News in Brief

Biometric database, software inventory, smallpox and a prescreening milestone

Shutterstock image: fingerprint scanner.

DOD biometric database passes customer test

An updated version of the Defense Department's Automated Biometric Identification System, a database of fingerprints and other information for tracking foreign threats, passed a customer test in March and is set for an operational test in the fall, the project's leaders said July 9.

ABIS makes fingerprint, palm print, iris and facial data available to U.S. military commanders, DOD agencies, and other federal and international partners, the DOD biometrics team said in a statement.

The updated ABIS 1.2 will be able to handle 30,000 transactions a day and hold more than 18 million records; the current version processes 15,000 daily transactions and holds 10 million records, the announcement states. DOD introduced the current database in 2009.

"These capabilities are necessary tools for the warfighter and for our interagency partners to be able to deprive our enemies of anonymity," said Col. Sandy Vann-Olejasz, project manager for DOD's biometrics program.

The Department of Homeland Security and the FBI were among the federal agencies that participated in the customer test of ABIS 1.2, which was launched last August but sent back to the drawing board because of customer-identified deficiencies.

Pentagon software inventory meets requirements

The Defense Department's plan to collect inventory data meets all statutory requirements prescribed by Congress, the Government Accountability Office said in a report released July 8.

The defense authorization act for fiscal 2013 required DOD to come up with a plan for a departmentwide inventory for selected software licenses.

According to GAO, DOD is required to identify and explain software licenses it has chosen and summarize those it did not choose; offer a comparison of purchased licenses against installed licenses; describe how the department will assess its need for selected software licenses over the two fiscal years after the plan is issued; and describe how the department can ¬ďachieve the greatest economies of scale and cost savings in the procurement, use and optimization of selected software licenses.

DOD plans to spend at least $31 billion on IT products and services in fiscal 2014, including software licenses, according to GAO. The department's effective management of software licenses can help it avoid buying too many of them, the report states.

Smallpox no threat to NIH contracting operations

Officials at the National Institutes of Health said the discovery of old vials of smallpox on the NIH campus won't affect the agency's governmentwide IT contracting or internal IT operations at the facility.

NIH informed the Centers for Disease Control and Prevention on July 1 it that its employees had discovered vials labeled "variola," commonly known as smallpox, in an unused portion of a storage room in a Food and Drug Administration laboratory on NIH's Bethesda, Md., campus.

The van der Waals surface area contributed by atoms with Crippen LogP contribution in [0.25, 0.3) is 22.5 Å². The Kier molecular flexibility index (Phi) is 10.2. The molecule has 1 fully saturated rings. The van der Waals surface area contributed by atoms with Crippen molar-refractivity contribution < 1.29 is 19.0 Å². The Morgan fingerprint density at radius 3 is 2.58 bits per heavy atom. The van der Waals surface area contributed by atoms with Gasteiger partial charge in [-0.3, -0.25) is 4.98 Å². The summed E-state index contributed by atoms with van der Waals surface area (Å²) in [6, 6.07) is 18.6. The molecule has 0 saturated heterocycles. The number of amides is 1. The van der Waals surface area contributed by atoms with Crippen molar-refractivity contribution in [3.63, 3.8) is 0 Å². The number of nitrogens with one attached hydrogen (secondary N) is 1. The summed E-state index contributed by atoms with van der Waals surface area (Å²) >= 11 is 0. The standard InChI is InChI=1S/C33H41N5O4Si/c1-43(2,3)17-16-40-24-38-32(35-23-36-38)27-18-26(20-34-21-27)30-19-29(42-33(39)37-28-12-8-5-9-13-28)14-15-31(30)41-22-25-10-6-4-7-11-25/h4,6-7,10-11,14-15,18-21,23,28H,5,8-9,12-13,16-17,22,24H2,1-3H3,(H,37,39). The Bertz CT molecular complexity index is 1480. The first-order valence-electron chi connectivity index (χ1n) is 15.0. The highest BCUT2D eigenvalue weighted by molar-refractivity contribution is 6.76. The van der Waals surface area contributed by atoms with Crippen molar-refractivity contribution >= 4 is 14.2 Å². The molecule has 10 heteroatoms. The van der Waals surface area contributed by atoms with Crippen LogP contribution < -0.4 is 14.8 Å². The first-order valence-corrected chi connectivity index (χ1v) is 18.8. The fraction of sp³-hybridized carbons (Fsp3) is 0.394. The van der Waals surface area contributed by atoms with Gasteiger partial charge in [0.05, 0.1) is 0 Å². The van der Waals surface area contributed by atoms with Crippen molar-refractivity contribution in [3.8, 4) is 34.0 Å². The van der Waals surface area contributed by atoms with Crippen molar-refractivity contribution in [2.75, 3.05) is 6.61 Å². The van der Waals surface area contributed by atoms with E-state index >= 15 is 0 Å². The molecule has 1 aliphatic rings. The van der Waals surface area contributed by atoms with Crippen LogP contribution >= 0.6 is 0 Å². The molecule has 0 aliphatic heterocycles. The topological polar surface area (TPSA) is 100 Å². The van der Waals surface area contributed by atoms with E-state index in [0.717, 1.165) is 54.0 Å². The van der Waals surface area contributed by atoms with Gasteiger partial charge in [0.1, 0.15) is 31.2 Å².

NIH spokeswoman Renate Myles told FCW that the vials were found in a refrigerated storage room in Building 29A and added that the discovery would not affect the operations of the NIH IT Acquisition and Assessment Center. NITAAC administers governmentwide acquisition contracts that sell IT gear and services to federal users.

In a July 8 statement, CDC officials said that when the vials were found, they were still sealed and posed no health threat. They added that on-site biosafety personnel did not identify any infectious exposure risk to lab workers or the public. The vials, which could date from the 1950s, were first secured in a CDC-registered select agent containment laboratory in Bethesda and then sent to the agency's high-containment laboratory in Atlanta to see if the virus was still living.

According to CDC, the laboratory was among those transferred from NIH to FDA in 1972, along with the responsibility for regulating biological products. CDC said the FDA has operated laboratories on the NIH campus since then. Scientists discovered the vials while preparing for the laboratory's move to the FDA's main campus.

CDC and the FBI are investigating how the vials came to be stored in the NIH facility.

DHS' prescreening program hits membership milestone

The Department of Homeland Security's program to ease border crossings for low-risk travelers between the U.S. and Canada signed up its millionth member on July 8, according to the agency.

The NEXUS program launched in 2000 as a joint effort between U.S. Customs and Border Protection and the Canada Border Services Agency. It allows prescreened travelers to proceed with little or no delay into the U.S. and Canada. CBP officials said the program encourages cross-border travel and supports the American and Canadian economies.

NEXUS members can also use CBP's Global Entry automated kiosks at participating airports.

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